Chapter 1: Design General


Section 1: Overview

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Application of Design Guidelines

The criteria contained in the Roadway Design Manual (RDM) are applicable to all classes of highways from freeways to two-lane roads. This RDM represents a synthesis of current information and design practices related to highway design.

Since no document can be expected to cover every highway design situation, the guidelines may require modification for local conditions. It is important that significant deviations from the manual be documented and be based on an objective engineering analysis.

It should be noted that roadway design criteria and technology is a rapidly changing field of study. The fact that new design values are presented or updated herein does not imply that existing highway conditions are less safe. Also, continually enhanced design practices do not mandate the need for improvement projects. With a significant transportation infrastructure in place, the intention is to use the most current design techniques on projects scheduled for future construction. The manual is intended to result in projects, which provide user safety and operational efficiency while taking into account environmental quality. Various environmental impacts can be mitigated or eliminated by the use of appropriate design practices. To the extent practical, the selection of cost effective design criteria can allow the finished project to be more consistent with surrounding terrain and/or settings.

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Roadway Design Manual Format

The RDM is formatted to incorporate the following categories of highway construction: resurfacing, restoration, rehabilitation, and reconstruction. The following is a brief description of each Chapter:

Chapter 2 presents basic design criteria. Portions of this section will have application to all projects to varying degrees. The chapter discusses traffic characteristics, sight distance, horizontal and vertical alignment, and cross sectional elements. The dimensions given in this chapter will be referenced for most of the roadway classifications.

Chapter 3 describes new location and reconstruction (4R) project design criteria. These projects usually represent the highest type design since these are either new roadways or almost totally reconstructed roadway sections. This chapter of the RDM is broken into roadway classifications such as urban streets, suburban roadways, two-lane highways, multilane rural highways, and freeways.

Chapter 4 describes non-freeway rehabilitation (3R) project design criteria. Rehabilitation projects are intended to preserve and extend the service life of the existing roadway and to enhance safety. The chapter presents criteria for improvements and enhancements within the context of acceptable rehabilitation project design.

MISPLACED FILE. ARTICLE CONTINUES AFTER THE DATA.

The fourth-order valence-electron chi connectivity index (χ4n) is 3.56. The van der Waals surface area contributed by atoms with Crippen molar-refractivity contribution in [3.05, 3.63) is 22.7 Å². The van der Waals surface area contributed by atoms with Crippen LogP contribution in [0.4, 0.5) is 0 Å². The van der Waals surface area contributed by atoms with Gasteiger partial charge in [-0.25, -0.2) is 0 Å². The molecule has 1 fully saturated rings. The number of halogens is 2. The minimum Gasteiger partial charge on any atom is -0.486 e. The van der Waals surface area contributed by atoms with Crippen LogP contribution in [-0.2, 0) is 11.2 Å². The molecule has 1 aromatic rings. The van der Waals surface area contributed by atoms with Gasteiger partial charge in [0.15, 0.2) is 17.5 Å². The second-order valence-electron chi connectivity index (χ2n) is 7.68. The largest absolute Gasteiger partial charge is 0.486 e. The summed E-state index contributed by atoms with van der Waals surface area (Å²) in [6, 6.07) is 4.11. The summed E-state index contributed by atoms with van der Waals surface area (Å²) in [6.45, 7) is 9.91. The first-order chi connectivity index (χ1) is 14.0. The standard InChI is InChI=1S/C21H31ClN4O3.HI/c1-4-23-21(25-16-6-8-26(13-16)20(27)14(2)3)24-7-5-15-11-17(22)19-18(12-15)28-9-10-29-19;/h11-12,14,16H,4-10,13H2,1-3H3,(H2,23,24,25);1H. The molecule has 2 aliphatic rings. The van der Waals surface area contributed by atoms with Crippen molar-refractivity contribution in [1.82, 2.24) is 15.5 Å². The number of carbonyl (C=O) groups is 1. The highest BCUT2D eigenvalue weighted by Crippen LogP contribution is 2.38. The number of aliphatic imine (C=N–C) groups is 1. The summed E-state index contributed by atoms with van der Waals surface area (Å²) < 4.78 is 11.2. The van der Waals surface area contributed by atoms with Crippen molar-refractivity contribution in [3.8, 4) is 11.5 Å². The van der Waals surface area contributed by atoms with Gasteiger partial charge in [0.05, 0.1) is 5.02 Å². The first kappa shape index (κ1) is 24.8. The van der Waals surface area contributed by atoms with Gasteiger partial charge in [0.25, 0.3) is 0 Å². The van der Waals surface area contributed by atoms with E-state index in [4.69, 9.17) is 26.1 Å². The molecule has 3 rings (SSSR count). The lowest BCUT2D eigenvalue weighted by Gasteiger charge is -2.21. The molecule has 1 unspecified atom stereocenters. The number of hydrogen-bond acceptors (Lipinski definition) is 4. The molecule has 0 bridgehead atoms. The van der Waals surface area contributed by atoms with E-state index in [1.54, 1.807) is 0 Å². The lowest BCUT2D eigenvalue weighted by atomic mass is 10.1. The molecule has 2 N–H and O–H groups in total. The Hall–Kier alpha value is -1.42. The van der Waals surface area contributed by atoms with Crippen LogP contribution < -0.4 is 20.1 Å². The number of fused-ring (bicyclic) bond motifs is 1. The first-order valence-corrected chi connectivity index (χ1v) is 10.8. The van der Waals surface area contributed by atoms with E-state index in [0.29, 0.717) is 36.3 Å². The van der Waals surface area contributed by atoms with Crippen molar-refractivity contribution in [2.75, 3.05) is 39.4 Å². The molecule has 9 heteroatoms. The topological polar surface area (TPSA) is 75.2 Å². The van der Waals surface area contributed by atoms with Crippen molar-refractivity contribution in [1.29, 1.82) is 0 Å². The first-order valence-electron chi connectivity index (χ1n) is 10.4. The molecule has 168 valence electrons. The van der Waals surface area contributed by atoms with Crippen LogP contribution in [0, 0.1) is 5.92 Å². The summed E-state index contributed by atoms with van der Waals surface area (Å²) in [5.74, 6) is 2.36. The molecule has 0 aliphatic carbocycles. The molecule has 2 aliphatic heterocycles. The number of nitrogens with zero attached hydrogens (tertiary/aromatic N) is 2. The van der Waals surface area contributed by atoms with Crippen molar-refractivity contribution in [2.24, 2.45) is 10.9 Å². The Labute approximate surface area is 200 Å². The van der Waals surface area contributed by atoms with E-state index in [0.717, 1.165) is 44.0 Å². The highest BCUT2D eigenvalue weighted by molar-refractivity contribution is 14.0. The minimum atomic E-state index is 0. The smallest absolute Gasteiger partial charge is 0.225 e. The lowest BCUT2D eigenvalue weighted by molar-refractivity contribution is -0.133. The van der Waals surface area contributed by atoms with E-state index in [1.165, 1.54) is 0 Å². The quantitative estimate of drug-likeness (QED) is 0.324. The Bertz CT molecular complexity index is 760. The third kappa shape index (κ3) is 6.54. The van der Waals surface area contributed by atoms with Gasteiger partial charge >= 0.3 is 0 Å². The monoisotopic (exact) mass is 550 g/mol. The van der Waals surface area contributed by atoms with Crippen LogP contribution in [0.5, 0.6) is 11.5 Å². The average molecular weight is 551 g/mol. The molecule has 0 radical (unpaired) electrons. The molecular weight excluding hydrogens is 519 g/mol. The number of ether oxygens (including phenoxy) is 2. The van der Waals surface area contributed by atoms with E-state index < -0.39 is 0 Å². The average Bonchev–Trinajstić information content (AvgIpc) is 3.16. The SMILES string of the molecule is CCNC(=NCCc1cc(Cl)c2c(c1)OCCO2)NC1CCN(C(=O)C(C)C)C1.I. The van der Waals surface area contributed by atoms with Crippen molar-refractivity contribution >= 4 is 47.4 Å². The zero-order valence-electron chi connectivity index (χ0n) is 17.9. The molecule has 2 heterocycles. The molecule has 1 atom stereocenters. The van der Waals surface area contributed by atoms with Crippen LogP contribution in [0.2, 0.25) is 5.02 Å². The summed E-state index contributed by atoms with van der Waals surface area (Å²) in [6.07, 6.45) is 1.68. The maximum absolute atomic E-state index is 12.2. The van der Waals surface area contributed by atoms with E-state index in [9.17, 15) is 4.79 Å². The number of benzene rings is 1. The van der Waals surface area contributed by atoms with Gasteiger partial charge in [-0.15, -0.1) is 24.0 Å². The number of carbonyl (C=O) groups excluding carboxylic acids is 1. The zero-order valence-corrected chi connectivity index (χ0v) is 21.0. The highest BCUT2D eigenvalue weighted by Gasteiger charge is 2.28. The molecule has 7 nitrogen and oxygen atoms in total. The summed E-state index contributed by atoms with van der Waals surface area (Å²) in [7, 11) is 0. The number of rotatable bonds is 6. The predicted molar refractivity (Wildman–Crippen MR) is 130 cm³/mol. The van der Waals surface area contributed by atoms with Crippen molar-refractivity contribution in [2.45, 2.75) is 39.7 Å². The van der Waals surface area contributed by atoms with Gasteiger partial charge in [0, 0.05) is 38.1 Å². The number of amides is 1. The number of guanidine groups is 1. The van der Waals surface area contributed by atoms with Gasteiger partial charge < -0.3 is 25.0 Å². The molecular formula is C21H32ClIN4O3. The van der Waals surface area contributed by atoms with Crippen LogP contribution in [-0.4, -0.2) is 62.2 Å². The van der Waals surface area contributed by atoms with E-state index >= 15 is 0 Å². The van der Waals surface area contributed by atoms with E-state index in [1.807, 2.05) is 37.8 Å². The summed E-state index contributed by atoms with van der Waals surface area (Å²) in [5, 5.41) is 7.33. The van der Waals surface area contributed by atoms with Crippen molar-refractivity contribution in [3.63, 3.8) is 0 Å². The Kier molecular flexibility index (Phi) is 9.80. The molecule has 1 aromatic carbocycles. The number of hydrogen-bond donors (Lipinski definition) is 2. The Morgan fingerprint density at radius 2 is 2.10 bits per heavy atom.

Chapter 5 describes non-freeway restoration (2R) project design criteria. Restoration projects are intended to restore the pavement structure, riding quality, or other necessary components to their existing cross section configuration. The chapter makes a special note that the addition of through travel lanes is not permitted under a restoration project.

Chapter 6 describes special facility design criteria. Special facilities may include off-system bridge projects, historical roadways or structures, park roads, and bicycle facilities. For these projects, the roadway may have preservation or economic considerations which have equal weight with the user access and mobility characteristics of the roadway, bridge, or other facility.

Chapter 7 describes miscellaneous design elements. These elements may not be a part of all highway projects. Guidance is given concerning longitudinal barriers, attenuators, fencing, pedestrian separation and ramps, parking, emergency median openings on freeways, and minimum turning designs for trucks and buses. These individual design elements can be selected as needed and incorporated into appropriate project designs.

Chapter 8 describes and provides design guidance on mobility corridors with design speeds of 85 mph to 100 mph. Guidance is given on roadway design criteria, roadside design criteria, ramps and direct connectors.

Appendix A describes the components of guardrail installations and the methodology for determining appropriate lengths of need.

Appendix B describes the treatment of pavement drop-offs in work zones.

Appendix C provides guidance on the location and design of driveway connections.

Appendix D provides guidance on right-turn slip lanes.

Appendix E provides guidance on alternative intersection designs. An overview, design considerations, pedestrian and bicyclist considerations, and access management are discussed for roundabouts, Diverging Diamond Interchanges (DDI), Median U-Turn Intersections (MUT), Restricted Crossing U-Turn Intersections (RCUT), and Displaced Left Turn Intersections (DLT).

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External Reference Documents

It is recommended that the following publications, in their current editions, be available for reference in conjunction with the RDM. All these listed publications are produced by entities other than the Texas Department of Transportation.

AASHTO has established various policies, standards, and guides relating to transportation design practices. These documents are approved references to be used in conjunction with the RDW. However, the instructions given in the RDM will take precedence over AASHTO documents unless specifically noted otherwise.

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